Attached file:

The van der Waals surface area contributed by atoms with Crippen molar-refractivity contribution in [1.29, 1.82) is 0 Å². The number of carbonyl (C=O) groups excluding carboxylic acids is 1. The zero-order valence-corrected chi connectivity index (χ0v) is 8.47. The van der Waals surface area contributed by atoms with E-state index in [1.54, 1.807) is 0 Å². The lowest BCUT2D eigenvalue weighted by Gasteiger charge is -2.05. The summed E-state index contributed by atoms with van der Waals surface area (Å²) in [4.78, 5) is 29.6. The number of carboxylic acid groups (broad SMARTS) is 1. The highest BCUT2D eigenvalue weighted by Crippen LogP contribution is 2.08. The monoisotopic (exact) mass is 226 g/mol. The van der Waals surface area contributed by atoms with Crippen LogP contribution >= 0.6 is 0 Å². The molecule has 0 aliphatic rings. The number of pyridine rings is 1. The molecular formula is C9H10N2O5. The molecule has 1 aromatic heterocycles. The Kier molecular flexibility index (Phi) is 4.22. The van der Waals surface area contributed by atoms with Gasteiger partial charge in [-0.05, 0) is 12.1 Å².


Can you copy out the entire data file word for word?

The van der Waals surface area contributed by atoms with Crippen molar-refractivity contribution in [1.29, 1.82) is 0 Å². The number of carbonyl (C=O) groups excluding carboxylic acids is 1. The zero-order valence-corrected chi connectivity index (χ0v) is 8.47. The van der Waals surface area contributed by atoms with E-state index in [1.54, 1.807) is 0 Å². The lowest BCUT2D eigenvalue weighted by Gasteiger charge is -2.05. The summed E-state index contributed by atoms with van der Waals surface area (Å²) in [4.78, 5) is 29.6. The number of carboxylic acid groups (broad SMARTS) is 1. The highest BCUT2D eigenvalue weighted by Crippen LogP contribution is 2.08. The monoisotopic (exact) mass is 226 g/mol. The van der Waals surface area contributed by atoms with Crippen LogP contribution >= 0.6 is 0 Å². The molecule has 0 aliphatic rings. The number of pyridine rings is 1. The molecular formula is C9H10N2O5. The molecule has 1 aromatic heterocycles. The Kier molecular flexibility index (Phi) is 4.22. The van der Waals surface area contributed by atoms with Gasteiger partial charge in [-0.05, 0) is 12.1 Å².